Metrics

  • 1,186
    Page views
  • 159
    Downloads
  • 8
    Citations

Article citation count generated by polling the highest count across the following sources: Crossref, PubMed Central, Scopus.

Download links

A two-part list of links to download the article, or parts of the article, in various formats.

Downloads (link to download the article as PDF)

Open citations (links to open the citations from this article in various online reference manager services)

Cite this article (links to download the citations from this article in formats compatible with various reference manager tools)

  1. Joanne C Gordon
  2. Natalie C Holt
  3. Andrew A Biewener
  4. Monica A Daley
(2020)
Tuning of feedforward control enables stable muscle force-length dynamics after loss of autogenic proprioceptive feedback
eLife 9:e53908.
https://doi.org/10.7554/eLife.53908

Further reading

    1. Neuroscience
    Liqiang Chen et al.
    Short Report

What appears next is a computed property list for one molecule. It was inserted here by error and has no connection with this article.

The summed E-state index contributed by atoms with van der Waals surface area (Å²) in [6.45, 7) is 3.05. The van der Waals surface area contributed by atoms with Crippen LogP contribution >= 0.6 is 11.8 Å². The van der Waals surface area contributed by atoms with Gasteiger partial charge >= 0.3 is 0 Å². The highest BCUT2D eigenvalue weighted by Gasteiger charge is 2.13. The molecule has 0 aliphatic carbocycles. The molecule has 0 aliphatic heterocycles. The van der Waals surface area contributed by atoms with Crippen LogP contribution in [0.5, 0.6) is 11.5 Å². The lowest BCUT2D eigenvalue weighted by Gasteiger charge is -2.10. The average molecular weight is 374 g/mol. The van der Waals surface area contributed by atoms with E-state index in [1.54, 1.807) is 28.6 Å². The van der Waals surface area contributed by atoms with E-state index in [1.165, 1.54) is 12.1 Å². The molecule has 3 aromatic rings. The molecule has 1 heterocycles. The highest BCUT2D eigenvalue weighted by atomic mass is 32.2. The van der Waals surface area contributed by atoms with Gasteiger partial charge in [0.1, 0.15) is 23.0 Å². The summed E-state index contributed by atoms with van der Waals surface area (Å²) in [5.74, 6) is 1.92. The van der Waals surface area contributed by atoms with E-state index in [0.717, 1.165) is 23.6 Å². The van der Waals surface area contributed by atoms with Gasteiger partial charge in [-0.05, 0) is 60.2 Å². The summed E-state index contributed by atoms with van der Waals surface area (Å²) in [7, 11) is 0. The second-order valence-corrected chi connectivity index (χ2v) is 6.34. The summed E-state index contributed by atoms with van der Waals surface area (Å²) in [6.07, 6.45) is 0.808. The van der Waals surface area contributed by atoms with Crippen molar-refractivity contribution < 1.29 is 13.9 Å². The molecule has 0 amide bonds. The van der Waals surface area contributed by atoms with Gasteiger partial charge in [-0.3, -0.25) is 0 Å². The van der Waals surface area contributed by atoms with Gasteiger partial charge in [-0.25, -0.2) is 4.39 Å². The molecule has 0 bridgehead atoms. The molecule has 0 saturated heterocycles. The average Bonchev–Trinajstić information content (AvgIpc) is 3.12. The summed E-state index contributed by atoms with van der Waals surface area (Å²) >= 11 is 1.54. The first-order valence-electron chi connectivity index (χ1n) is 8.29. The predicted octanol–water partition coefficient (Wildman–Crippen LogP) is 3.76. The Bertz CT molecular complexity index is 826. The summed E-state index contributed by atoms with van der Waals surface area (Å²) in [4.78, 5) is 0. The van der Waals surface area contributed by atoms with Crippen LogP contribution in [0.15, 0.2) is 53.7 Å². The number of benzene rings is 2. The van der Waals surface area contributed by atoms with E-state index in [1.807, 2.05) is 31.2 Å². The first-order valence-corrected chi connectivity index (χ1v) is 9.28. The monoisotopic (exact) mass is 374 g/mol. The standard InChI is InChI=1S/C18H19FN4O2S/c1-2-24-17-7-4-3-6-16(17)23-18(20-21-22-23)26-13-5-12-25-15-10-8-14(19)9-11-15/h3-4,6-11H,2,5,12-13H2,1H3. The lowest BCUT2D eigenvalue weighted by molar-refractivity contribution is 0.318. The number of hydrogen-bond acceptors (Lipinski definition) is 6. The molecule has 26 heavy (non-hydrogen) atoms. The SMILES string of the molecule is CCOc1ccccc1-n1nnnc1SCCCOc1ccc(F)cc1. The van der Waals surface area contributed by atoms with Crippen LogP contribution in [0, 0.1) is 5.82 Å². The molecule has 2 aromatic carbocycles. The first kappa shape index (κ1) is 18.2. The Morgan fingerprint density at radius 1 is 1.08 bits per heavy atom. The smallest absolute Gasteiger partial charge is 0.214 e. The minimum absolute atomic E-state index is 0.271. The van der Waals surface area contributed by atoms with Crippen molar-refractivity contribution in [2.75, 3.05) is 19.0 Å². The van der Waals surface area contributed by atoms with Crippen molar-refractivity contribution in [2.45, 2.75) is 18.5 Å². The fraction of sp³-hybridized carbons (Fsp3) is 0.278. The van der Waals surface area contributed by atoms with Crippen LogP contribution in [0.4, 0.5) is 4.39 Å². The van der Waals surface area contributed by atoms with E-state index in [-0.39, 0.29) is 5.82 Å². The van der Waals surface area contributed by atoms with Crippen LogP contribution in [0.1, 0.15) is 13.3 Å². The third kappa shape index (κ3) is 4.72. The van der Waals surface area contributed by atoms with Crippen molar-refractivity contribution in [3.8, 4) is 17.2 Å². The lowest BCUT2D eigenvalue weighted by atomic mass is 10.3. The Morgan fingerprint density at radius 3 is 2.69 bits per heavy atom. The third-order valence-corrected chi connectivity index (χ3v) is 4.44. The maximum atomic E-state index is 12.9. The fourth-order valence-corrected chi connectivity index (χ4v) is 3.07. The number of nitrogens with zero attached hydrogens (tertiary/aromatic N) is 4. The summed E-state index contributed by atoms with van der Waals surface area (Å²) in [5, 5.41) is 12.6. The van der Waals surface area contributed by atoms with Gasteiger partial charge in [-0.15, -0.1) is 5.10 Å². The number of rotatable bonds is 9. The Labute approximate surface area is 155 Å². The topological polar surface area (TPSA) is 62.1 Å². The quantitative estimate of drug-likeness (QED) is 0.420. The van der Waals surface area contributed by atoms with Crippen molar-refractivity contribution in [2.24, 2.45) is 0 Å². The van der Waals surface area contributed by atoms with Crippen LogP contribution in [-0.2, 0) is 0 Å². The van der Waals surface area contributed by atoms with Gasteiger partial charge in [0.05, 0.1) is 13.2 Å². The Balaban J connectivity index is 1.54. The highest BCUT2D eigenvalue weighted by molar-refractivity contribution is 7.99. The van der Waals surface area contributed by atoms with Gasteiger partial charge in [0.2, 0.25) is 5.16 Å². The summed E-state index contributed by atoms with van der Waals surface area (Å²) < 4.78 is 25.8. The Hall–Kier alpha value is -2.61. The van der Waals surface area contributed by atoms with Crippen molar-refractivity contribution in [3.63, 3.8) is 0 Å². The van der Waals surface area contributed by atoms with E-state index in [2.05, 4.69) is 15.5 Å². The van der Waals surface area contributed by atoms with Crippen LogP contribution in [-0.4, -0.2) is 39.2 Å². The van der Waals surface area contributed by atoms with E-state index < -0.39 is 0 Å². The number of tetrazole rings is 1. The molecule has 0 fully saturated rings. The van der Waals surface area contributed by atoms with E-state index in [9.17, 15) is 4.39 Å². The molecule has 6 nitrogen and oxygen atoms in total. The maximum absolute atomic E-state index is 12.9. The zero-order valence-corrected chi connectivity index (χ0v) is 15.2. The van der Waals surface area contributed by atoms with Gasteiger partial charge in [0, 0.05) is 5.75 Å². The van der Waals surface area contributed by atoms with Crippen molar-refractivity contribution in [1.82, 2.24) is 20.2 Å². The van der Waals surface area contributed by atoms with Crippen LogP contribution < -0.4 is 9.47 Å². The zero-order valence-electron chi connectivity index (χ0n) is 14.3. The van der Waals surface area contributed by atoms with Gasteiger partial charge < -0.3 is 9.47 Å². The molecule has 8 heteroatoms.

The presynaptic protein α-synuclein (αSyn) has been suggested to be involved in the pathogenesis of Parkinson’s disease (PD). In PD, the amygdala is prone to develop insoluble αSyn aggregates, and it has been suggested that circuit dysfunction involving the amygdala contributes to the psychiatric symptoms. Yet, how αSyn aggregates affect amygdala function is unknown. In this study, we examined αSyn in glutamatergic axon terminals and the impact of its aggregation on glutamatergic transmission in the basolateral amygdala (BLA). We found that αSyn is primarily present in the vesicular glutamate transporter 1-expressing (vGluT1+) terminals in mouse BLA, which is consistent with higher levels of αSyn expression in vGluT1+ glutamatergic neurons in the cerebral cortex relative to the vGluT2+ glutamatergic neurons in the thalamus. We found that αSyn aggregation selectively decreased the cortico-BLA, but not the thalamo-BLA, transmission; and that cortico-BLA synapses displayed enhanced short-term depression upon repetitive stimulation. In addition, using confocal microscopy, we found that vGluT1+ axon terminals exhibited decreased levels of soluble αSyn, which suggests that lower levels of soluble αSyn might underlie the enhanced short-term depression of cortico-BLA synapses. In agreement with this idea, we found that cortico-BLA synaptic depression was also enhanced in αSyn knockout mice. In conclusion, both basal and dynamic cortico-BLA transmission were disrupted by abnormal aggregation of αSyn and these changes might be relevant to the perturbed cortical control of the amygdala that has been suggested to play a role in psychiatric symptoms in PD.